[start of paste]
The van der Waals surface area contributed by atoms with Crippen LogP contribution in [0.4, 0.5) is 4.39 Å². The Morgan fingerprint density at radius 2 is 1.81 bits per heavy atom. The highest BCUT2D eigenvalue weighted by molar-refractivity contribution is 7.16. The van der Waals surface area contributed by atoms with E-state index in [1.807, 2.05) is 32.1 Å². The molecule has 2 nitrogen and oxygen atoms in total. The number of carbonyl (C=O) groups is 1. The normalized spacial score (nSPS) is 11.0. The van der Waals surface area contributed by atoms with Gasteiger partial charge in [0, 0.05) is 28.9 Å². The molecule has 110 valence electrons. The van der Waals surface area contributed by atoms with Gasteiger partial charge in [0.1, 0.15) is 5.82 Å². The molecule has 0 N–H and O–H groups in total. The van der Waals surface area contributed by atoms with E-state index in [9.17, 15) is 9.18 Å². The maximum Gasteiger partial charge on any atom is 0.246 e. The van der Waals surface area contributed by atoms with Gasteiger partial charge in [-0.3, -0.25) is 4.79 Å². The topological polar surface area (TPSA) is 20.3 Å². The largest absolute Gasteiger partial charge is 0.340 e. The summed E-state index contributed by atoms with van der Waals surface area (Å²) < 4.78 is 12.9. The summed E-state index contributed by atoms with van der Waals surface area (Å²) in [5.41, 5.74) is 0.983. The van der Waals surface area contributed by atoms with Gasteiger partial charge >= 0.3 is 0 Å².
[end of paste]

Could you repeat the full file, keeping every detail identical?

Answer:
The van der Waals surface area contributed by atoms with Crippen LogP contribution in [0.4, 0.5) is 4.39 Å². The Morgan fingerprint density at radius 2 is 1.81 bits per heavy atom. The highest BCUT2D eigenvalue weighted by molar-refractivity contribution is 7.16. The van der Waals surface area contributed by atoms with E-state index in [1.807, 2.05) is 32.1 Å². The molecule has 2 nitrogen and oxygen atoms in total. The number of carbonyl (C=O) groups is 1. The normalized spacial score (nSPS) is 11.0. The van der Waals surface area contributed by atoms with Gasteiger partial charge in [0, 0.05) is 28.9 Å². The molecule has 110 valence electrons. The van der Waals surface area contributed by atoms with Gasteiger partial charge in [0.1, 0.15) is 5.82 Å². The molecule has 0 N–H and O–H groups in total. The van der Waals surface area contributed by atoms with E-state index in [9.17, 15) is 9.18 Å². The maximum Gasteiger partial charge on any atom is 0.246 e. The van der Waals surface area contributed by atoms with Gasteiger partial charge in [-0.3, -0.25) is 4.79 Å². The topological polar surface area (TPSA) is 20.3 Å². The largest absolute Gasteiger partial charge is 0.340 e. The summed E-state index contributed by atoms with van der Waals surface area (Å²) < 4.78 is 12.9. The summed E-state index contributed by atoms with van der Waals surface area (Å²) in [5.41, 5.74) is 0.983. The van der Waals surface area contributed by atoms with Gasteiger partial charge >= 0.3 is 0 Å².